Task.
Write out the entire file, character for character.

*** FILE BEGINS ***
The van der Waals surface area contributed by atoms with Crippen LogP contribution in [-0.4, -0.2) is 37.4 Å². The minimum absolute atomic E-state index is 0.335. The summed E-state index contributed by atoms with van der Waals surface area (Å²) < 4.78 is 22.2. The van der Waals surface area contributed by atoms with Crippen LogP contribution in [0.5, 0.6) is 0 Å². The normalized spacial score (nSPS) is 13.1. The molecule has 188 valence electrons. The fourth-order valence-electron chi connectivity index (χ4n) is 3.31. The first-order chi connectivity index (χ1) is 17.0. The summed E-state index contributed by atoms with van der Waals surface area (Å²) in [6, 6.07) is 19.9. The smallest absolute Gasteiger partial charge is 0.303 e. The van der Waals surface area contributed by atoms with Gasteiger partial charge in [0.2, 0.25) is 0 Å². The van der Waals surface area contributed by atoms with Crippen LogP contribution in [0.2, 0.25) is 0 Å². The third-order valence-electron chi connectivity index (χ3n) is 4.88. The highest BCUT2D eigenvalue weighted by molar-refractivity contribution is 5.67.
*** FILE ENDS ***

The van der Waals surface area contributed by atoms with Crippen LogP contribution in [-0.4, -0.2) is 37.4 Å². The minimum absolute atomic E-state index is 0.335. The summed E-state index contributed by atoms with van der Waals surface area (Å²) < 4.78 is 22.2. The van der Waals surface area contributed by atoms with Crippen LogP contribution in [0.5, 0.6) is 0 Å². The normalized spacial score (nSPS) is 13.1. The molecule has 188 valence electrons. The fourth-order valence-electron chi connectivity index (χ4n) is 3.31. The first-order chi connectivity index (χ1) is 17.0. The summed E-state index contributed by atoms with van der Waals surface area (Å²) in [6, 6.07) is 19.9. The smallest absolute Gasteiger partial charge is 0.303 e. The van der Waals surface area contributed by atoms with Gasteiger partial charge in [0.2, 0.25) is 0 Å². The van der Waals surface area contributed by atoms with Crippen LogP contribution in [0.2, 0.25) is 0 Å². The third-order valence-electron chi connectivity index (χ3n) is 4.88. The highest BCUT2D eigenvalue weighted by molar-refractivity contribution is 5.67.